Jeff Arnold’s West

The blog of a Western fan, for other Western fans

Marston three-barrel


Pretty nifty


I followed up Jean-Marie’s comment on Helena’s three-barrel pistol in the 2013 The Lone Ranger. You know me and derringers.



It’s a Marston three-barrel.



I found one that went at auction for $35,000. Brother.



Worth it, though, for the retractable knife blade. That combination three-barrel and stabber would do some damage alright, up close.


The engraving on the weapon is fine. It was apparently by the famous master engraver Louis Daniel Nimschke. The letter N on the inside of the pistol grip indicates the authorship of the engraver. The upper part of the trunk latch is decorated with the image of the shield with the American flag. The left side of the frame is engraved in the form of a winged fire-breathing mythical creature. On the right side is a tiger standing on its hind legs. Screw heads are decorated with floral designs. Pretty snazzy.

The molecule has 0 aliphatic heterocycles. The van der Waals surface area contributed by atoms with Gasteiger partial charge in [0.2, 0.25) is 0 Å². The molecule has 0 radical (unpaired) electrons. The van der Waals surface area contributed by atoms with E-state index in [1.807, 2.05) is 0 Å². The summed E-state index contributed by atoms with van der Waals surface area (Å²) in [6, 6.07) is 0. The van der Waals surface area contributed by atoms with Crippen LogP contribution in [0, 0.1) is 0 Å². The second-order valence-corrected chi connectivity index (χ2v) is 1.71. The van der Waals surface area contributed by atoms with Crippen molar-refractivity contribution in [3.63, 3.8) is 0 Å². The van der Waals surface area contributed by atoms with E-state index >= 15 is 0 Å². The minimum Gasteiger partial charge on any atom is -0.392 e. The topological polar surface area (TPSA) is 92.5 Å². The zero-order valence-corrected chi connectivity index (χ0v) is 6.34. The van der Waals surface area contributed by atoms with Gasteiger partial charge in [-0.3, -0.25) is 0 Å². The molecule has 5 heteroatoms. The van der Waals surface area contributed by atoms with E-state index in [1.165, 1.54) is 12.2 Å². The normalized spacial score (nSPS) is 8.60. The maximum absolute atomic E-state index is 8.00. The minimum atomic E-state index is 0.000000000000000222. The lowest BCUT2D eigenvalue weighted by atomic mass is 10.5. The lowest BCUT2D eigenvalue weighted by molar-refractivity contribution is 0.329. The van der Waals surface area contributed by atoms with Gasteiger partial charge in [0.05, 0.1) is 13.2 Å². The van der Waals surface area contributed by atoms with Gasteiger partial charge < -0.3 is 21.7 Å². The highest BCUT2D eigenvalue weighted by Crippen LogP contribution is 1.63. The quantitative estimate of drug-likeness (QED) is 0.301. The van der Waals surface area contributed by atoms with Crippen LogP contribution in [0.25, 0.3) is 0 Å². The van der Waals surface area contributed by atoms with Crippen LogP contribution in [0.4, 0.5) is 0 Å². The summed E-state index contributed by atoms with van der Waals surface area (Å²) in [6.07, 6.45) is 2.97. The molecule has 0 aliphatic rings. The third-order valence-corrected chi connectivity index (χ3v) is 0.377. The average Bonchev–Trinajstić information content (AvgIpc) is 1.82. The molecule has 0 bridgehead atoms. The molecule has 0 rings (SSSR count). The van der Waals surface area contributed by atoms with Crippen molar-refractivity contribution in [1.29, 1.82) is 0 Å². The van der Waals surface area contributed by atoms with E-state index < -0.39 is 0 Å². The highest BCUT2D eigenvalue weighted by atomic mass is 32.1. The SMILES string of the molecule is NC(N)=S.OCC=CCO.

William W Marston was born in England in 1822 but came to the US with his gunsmith father and later set up business on his own, in New York.


I think a Marston may have to appear in my next novel.



3 Responses

  1. Glad you like it…There are some gorgeous examples with pearl or ivory grips along with engraving by masters such as Nimschke. Maybe you should add the link to your very elaborate text about Deringer and derringers and other tiny guns (have you ever heard of the suicide specials …!?) in western

    1. I’ll do that.
      Yes, I have heard the expression suicide special. I understand them to be low-price small pistols. If you are going to do yourself in with a gun, why spend a lot for (what you hope will be) a single use? Though I believe the name was used more generally, rather like ‘derringer’, for any concealed or pocket pistol.

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